The Caliph `Umar summoned Abu Vbaydah, the military commander in Syria, from `Amwas to Medina in order to prevent his death from the plague epidemic in 18/639. Knowing Abu `Ubaydah's courage and his loyalty to the army, the Caliph concealed his purpose and ordered him to return on an urgent matter. Abu 11baydah realized the Caliph's intention and refused, preferring to stay with his army in Syria." Therefore, the Caliph `Umar set out for Syria and came to Sargh, where he met Abu Thaydah and called a council of the military leaders. The council was divided on the issue and disagreed about what was to be done with regard to the plague epidemic. Finally, (Umar accepted the advice of the leaders of the tribe of Quraysh (the tribe of the Prophet), to quit the region of the epidemic. Referring to the prohibition of the Prophet against a Muslim's either entering or fleeing a plague stricken land, Abu `Ubaydah protested that they were fleeing the decree of God. Not wishing to disagree with his military commander, `Umar wisely replied with a parable: "Suppose that you come to a valley where one side is green with pasture and the other is bare and barren; whichever side you let loose your camels, it would be the will of God. But you would choose the side that was green."" According to another version of this justification of flight, Muslims would be "fleeing from the decree of God to the decree of God."" The Caliph argued that in removing the people to a naturally more healthful region he was making no attempt to flee the command of God, thereby establishing a precedent for fleeing a plague epidemic. `Umar then commanded Abu Ubaydah to take the army out of the infected area, while the Caliph felt justified in returning to Medina.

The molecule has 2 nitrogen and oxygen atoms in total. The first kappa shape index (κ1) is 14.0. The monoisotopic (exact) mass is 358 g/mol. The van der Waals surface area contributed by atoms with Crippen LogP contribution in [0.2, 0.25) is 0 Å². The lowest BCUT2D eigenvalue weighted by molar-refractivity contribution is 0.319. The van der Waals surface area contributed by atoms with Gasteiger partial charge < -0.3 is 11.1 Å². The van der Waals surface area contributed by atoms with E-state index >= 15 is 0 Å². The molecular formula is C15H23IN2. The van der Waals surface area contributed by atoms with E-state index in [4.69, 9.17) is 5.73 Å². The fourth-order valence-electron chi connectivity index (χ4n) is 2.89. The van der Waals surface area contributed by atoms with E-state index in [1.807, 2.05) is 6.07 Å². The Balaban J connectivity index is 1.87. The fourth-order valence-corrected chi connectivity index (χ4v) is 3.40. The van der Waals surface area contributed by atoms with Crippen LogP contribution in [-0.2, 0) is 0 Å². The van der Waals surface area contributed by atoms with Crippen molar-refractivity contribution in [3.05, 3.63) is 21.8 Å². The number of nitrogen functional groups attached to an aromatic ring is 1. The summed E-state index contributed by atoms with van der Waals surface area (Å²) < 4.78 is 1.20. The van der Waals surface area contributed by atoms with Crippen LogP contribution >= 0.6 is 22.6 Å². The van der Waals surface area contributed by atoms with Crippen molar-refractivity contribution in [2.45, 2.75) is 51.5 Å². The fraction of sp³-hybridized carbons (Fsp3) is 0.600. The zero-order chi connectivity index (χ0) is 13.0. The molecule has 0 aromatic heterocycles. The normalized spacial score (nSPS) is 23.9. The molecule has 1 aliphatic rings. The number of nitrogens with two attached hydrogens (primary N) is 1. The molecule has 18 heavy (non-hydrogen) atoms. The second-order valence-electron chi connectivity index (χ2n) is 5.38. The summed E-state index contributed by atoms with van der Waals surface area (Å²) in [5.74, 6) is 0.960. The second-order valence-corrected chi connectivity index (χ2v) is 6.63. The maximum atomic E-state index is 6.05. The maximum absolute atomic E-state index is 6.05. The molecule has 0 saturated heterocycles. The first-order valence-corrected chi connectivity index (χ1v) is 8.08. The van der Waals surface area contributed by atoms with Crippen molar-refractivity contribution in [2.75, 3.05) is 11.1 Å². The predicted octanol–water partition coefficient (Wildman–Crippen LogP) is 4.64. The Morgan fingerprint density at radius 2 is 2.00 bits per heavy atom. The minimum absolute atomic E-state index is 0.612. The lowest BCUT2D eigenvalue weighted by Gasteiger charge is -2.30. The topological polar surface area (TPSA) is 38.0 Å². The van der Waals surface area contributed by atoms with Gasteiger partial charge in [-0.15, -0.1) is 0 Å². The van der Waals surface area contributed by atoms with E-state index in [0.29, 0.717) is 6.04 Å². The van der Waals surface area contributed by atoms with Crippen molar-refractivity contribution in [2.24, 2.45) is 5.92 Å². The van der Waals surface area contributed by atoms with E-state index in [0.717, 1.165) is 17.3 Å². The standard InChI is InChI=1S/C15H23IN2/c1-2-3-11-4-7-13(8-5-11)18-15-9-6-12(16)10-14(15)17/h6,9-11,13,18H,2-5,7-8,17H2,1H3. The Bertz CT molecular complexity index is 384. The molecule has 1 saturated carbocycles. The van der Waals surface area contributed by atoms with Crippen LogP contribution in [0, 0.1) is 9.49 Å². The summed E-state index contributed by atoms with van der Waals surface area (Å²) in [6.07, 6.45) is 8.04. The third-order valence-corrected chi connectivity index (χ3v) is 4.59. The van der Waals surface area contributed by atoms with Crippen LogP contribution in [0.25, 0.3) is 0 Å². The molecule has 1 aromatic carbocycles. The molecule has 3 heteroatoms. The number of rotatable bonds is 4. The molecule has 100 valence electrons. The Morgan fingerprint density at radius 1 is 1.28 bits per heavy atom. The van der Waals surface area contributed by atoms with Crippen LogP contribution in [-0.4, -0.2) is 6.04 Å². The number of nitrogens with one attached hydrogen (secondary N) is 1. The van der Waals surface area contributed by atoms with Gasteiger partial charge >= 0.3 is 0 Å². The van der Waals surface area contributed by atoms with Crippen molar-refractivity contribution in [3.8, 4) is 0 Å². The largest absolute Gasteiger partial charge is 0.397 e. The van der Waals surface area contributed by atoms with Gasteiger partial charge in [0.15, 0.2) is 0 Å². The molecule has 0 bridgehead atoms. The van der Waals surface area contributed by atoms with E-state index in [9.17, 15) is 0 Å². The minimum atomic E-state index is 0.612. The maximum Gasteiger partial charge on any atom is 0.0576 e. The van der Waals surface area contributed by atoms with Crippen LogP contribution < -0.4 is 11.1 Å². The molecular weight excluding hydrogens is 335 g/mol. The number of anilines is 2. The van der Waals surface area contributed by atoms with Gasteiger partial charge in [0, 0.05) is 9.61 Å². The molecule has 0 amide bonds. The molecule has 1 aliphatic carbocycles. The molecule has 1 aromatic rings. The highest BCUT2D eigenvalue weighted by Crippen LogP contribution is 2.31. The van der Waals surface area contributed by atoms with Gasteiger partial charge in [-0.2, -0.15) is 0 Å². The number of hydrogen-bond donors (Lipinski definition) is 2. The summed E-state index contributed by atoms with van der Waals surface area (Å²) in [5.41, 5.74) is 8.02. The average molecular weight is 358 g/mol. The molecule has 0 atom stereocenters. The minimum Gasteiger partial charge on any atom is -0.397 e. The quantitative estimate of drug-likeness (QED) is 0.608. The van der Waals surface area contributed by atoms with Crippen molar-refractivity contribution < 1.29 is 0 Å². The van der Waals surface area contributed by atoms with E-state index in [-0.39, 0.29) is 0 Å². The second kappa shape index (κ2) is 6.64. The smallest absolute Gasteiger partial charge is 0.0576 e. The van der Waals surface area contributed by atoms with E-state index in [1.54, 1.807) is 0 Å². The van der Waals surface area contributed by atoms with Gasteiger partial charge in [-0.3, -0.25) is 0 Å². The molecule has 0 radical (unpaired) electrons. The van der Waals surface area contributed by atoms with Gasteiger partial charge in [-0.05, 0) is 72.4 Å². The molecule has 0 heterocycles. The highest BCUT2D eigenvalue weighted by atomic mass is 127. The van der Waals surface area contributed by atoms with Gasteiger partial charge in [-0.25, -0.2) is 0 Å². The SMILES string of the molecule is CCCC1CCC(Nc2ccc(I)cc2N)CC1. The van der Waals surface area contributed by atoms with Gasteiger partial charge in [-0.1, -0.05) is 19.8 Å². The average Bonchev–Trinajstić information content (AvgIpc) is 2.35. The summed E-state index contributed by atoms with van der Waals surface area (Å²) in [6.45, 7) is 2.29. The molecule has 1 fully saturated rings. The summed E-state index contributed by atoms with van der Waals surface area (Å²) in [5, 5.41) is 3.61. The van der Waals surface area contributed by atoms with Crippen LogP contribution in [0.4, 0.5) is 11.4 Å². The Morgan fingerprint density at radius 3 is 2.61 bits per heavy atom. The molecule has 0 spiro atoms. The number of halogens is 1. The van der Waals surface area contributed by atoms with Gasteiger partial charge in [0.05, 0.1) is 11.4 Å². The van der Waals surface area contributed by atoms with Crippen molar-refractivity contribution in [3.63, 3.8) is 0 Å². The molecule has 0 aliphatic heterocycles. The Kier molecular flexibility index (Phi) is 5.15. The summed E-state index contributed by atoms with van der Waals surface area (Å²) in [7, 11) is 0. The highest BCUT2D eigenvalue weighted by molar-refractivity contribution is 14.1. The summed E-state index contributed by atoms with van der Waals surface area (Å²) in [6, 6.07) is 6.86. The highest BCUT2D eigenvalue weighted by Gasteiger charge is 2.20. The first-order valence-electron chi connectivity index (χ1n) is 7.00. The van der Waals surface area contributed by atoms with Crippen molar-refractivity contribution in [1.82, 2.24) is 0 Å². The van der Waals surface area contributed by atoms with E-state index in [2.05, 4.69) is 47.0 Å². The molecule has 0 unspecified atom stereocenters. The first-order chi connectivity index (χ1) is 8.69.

These events surrounding the plague of `Amwas are very important because they demonstrate contemporary Muslim attitudes toward plague and directly affected later religio-legal explanations of the disease. Three principles, derived from the teaching of the Prophet, influenced the actions of the early Muslim community: